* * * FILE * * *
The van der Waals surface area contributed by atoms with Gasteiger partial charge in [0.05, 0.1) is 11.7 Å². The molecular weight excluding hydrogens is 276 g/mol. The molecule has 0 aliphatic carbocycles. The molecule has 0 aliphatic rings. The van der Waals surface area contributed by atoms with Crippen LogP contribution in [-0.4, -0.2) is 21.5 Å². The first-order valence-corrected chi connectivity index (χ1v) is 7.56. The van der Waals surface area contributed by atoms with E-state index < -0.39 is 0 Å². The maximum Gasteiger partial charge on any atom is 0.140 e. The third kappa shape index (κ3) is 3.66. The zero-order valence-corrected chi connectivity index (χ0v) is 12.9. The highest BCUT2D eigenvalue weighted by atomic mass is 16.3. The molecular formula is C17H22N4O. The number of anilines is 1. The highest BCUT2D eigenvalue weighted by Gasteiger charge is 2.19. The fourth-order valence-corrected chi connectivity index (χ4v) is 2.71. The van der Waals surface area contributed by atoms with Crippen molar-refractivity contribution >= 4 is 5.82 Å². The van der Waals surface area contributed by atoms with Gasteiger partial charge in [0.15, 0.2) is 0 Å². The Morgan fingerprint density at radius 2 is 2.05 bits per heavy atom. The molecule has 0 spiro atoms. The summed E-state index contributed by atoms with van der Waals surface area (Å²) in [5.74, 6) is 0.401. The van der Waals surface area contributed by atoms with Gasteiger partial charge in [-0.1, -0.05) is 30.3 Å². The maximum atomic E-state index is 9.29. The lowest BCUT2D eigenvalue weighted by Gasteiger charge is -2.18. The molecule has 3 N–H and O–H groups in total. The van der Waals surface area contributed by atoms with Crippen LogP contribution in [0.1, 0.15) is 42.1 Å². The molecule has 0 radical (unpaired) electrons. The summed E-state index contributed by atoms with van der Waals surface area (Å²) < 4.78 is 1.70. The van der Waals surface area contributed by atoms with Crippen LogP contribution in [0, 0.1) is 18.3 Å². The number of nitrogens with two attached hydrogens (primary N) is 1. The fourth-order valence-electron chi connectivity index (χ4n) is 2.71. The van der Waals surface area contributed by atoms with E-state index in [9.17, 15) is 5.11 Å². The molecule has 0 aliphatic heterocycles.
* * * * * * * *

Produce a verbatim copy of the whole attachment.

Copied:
The van der Waals surface area contributed by atoms with Gasteiger partial charge in [0.05, 0.1) is 11.7 Å². The molecular weight excluding hydrogens is 276 g/mol. The molecule has 0 aliphatic carbocycles. The molecule has 0 aliphatic rings. The van der Waals surface area contributed by atoms with Crippen LogP contribution in [-0.4, -0.2) is 21.5 Å². The first-order valence-corrected chi connectivity index (χ1v) is 7.56. The van der Waals surface area contributed by atoms with E-state index < -0.39 is 0 Å². The maximum Gasteiger partial charge on any atom is 0.140 e. The third kappa shape index (κ3) is 3.66. The zero-order valence-corrected chi connectivity index (χ0v) is 12.9. The highest BCUT2D eigenvalue weighted by atomic mass is 16.3. The molecular formula is C17H22N4O. The number of anilines is 1. The highest BCUT2D eigenvalue weighted by Gasteiger charge is 2.19. The fourth-order valence-corrected chi connectivity index (χ4v) is 2.71. The van der Waals surface area contributed by atoms with Crippen molar-refractivity contribution >= 4 is 5.82 Å². The van der Waals surface area contributed by atoms with Gasteiger partial charge in [0.15, 0.2) is 0 Å². The Morgan fingerprint density at radius 2 is 2.05 bits per heavy atom. The molecule has 0 spiro atoms. The summed E-state index contributed by atoms with van der Waals surface area (Å²) in [5.74, 6) is 0.401. The van der Waals surface area contributed by atoms with Gasteiger partial charge in [-0.1, -0.05) is 30.3 Å². The maximum atomic E-state index is 9.29. The lowest BCUT2D eigenvalue weighted by Gasteiger charge is -2.18. The molecule has 3 N–H and O–H groups in total. The van der Waals surface area contributed by atoms with Crippen LogP contribution in [0.1, 0.15) is 42.1 Å². The molecule has 0 radical (unpaired) electrons. The summed E-state index contributed by atoms with van der Waals surface area (Å²) < 4.78 is 1.70. The van der Waals surface area contributed by atoms with Crippen LogP contribution in [0, 0.1) is 18.3 Å². The number of nitrogens with two attached hydrogens (primary N) is 1. The fourth-order valence-electron chi connectivity index (χ4n) is 2.71. The van der Waals surface area contributed by atoms with E-state index in [9.17, 15) is 5.11 Å². The molecule has 0 aliphatic heterocycles.